Kankakee, camping on different islands. He at length made this island his home.

Heath & Milligan of Chicago bought some land on the island, and they with eight other Chicago men built in the fall of 1869 a house for a sportsman's resort. It was called Camp Milligan. It was kept by G. M. Shaver and family. From Chicago and other cities men would come with their guns, spend a few days, register in a book kept for the purpose their success, pay their bills and depart. A regulation of this camp was that no game should be sold. It was not designed for hunters. Some records are these: Eight men in a few days shot sixty-five snipes and five hundred and thirteen ducks; four men, days not given, shot fifty snipes and five hundred and fifteen ducks; "September 11th, Sunday, no shooting"; shooting from September 1st to 17th "except Sunday." Certainly those sportsmen of thirty years ago left a good example for the sportsmen of to-day, an example which is not very closely followed. G. M. Shaver himself shot in one year eleven hundred ducks and other water-fowl. He no doubt could sell.

In 1871 some Englishmen visited Camp Milligan. One was William Parker, understood to be a member of the nobility of England, accompanied by an older man, Captain Blake.

In 1872 they returned with a still younger Parker, (a very agreeable, pleasant, well educated young man, a "younger son" of some noble house), bought land, laid out quite an amount of money, established "Cumberland Lodge," besides a dwelling house and barns, built kennels and brought from England some sixteen very choice hunting dogs of different varieties and other choice blooded English dogs, also some Alder-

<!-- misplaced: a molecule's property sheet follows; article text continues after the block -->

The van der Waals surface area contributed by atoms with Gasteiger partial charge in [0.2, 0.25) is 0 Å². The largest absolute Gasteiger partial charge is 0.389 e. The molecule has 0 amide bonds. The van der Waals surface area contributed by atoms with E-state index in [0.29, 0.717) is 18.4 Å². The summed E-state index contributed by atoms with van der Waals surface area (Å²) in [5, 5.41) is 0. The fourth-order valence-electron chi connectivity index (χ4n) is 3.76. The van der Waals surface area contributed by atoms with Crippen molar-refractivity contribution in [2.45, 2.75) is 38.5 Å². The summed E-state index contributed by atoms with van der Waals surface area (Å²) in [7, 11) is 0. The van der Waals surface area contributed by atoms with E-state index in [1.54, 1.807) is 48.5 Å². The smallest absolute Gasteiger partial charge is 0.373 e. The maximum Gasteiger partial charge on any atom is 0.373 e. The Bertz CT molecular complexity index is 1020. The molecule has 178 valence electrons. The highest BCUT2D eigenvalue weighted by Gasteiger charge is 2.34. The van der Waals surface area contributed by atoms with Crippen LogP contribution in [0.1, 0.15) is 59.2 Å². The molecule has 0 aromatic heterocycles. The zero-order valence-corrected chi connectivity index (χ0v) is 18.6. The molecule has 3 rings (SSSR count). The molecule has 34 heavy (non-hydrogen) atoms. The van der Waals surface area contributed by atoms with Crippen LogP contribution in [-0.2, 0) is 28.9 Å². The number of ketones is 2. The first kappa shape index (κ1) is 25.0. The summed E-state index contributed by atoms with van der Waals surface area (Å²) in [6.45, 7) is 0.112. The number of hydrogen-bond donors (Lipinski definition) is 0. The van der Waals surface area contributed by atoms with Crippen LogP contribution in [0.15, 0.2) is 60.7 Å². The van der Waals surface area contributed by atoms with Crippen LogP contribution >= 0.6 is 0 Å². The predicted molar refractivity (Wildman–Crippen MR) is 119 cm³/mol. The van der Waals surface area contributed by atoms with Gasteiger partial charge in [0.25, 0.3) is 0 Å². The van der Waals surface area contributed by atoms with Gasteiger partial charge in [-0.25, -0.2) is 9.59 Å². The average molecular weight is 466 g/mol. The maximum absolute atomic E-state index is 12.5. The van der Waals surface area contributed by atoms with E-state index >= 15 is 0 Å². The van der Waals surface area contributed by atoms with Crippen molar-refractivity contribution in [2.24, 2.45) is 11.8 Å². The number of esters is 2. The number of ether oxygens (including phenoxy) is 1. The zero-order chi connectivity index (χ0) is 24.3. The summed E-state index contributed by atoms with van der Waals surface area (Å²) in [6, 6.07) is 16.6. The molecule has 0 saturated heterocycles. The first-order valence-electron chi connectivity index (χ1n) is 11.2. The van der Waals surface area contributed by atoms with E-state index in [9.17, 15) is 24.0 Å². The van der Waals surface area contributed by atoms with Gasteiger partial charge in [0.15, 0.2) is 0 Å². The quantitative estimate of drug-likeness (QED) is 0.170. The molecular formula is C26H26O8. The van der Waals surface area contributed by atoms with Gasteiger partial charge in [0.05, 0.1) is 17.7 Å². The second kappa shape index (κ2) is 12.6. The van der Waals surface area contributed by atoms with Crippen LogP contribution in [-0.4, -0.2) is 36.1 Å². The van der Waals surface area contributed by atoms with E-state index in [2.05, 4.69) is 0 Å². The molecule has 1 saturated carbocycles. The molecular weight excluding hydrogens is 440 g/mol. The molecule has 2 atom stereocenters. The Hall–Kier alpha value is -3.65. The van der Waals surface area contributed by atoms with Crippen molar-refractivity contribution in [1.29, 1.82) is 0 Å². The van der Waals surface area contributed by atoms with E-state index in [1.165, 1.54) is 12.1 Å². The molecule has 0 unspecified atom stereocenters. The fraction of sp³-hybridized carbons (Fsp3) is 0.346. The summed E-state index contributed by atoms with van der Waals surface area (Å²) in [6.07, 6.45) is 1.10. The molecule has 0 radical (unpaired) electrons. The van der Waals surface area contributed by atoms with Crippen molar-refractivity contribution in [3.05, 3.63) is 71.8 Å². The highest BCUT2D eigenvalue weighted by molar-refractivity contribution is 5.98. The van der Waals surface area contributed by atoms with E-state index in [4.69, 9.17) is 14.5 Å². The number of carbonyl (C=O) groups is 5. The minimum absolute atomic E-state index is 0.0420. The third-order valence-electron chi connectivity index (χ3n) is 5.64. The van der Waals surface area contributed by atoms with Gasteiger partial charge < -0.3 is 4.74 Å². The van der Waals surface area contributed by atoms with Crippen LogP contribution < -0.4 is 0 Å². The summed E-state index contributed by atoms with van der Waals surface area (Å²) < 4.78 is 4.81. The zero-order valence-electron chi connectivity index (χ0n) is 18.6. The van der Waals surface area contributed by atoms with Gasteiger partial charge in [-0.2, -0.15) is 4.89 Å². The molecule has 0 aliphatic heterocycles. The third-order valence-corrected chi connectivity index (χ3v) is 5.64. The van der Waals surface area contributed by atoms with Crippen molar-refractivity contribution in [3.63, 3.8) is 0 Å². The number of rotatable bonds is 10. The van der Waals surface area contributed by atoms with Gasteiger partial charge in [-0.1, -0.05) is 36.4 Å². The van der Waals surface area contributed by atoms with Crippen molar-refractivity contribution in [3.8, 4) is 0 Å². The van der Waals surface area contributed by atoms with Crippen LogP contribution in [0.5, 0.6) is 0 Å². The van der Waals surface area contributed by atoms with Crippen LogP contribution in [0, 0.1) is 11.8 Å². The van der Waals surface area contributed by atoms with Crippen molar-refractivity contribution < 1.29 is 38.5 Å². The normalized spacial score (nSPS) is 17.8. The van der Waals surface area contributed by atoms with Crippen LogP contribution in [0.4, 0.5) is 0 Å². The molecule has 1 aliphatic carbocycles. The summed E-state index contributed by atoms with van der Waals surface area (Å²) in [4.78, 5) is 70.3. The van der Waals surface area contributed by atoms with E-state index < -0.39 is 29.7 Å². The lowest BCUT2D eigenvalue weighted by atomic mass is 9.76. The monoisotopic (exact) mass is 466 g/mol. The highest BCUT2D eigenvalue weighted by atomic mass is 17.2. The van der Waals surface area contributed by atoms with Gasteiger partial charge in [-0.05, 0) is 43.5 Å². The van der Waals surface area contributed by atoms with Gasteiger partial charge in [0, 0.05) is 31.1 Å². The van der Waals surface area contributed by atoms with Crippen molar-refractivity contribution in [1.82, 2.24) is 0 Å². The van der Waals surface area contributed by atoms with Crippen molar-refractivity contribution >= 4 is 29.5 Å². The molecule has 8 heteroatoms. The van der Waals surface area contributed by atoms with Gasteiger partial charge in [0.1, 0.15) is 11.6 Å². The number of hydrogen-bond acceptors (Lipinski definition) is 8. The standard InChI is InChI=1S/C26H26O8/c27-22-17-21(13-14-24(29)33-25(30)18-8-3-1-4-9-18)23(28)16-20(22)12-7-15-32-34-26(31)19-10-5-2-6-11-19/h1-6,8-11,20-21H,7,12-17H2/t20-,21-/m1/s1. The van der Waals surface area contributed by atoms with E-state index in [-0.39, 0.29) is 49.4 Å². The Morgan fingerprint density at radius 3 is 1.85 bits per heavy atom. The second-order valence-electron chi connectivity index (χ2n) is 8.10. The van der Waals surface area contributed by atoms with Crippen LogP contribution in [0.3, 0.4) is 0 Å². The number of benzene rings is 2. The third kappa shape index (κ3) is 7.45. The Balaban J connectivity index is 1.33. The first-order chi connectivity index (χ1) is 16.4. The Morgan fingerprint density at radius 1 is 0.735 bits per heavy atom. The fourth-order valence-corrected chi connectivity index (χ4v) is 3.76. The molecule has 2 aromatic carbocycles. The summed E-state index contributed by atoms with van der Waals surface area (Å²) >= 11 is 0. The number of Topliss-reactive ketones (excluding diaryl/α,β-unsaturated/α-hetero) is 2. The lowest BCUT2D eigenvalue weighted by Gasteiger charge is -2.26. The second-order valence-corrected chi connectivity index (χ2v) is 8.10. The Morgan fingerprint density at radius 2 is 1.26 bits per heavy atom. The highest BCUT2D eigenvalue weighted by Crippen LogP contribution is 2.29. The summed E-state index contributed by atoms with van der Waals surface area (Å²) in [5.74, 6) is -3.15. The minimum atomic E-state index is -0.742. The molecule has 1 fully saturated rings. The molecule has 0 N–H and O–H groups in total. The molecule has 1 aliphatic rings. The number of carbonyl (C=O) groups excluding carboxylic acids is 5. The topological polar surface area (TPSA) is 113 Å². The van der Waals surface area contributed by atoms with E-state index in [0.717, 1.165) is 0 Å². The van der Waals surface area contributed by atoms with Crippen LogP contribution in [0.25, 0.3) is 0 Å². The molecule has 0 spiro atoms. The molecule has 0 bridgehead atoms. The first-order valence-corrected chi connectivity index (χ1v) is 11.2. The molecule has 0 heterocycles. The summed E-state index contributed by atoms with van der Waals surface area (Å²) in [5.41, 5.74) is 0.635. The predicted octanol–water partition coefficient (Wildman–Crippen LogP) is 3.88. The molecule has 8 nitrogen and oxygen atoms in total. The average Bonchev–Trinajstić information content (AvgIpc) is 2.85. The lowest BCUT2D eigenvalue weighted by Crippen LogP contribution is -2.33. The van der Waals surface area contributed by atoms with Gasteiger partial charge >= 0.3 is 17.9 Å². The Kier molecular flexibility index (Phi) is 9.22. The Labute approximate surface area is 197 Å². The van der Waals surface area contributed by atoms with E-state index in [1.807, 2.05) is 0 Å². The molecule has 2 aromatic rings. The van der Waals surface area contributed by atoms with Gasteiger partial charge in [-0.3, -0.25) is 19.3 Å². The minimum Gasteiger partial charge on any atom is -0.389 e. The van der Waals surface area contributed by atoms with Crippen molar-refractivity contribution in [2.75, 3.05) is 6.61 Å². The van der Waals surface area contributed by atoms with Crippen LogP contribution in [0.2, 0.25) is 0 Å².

ney cows and some horses, obtaining also a black bear and some foxes, and seemed to be laying a foundation for an English country seat.

The Parker brothers, especially the younger one, the elder one was not at Crown Point much, made a very favorable impression upon Crown Point society; but for reasons certainly not made public, they soon disposed of their costly establishment, and, probably, returned to England. Their place, the name, Cumberland Lodge, being retained, went into the hands of some business men of Chicago, some of them very gentlemanly men, who kept it up for many years as a sportsmen's club house.

At English Lake, in La Porte County, a quite similar club house was built. This has been kept open for many years.

On the south side of the Kankakee, in Newton County near Thayer, is quite a large club house, built several years ago, and on the river and the Monon road, just across from Shelby are several small houses for individuals or small parties that come from the cities on the Wabash and south of it. On the other roads where they cross the Kankakee, are special resorts for fowling and fishing. The river is very well shaded, the water quite pure, the seclusion all one need to desire. All these resorts are devoted, partly to rest and recuperation in the summer, but largely to pleasure.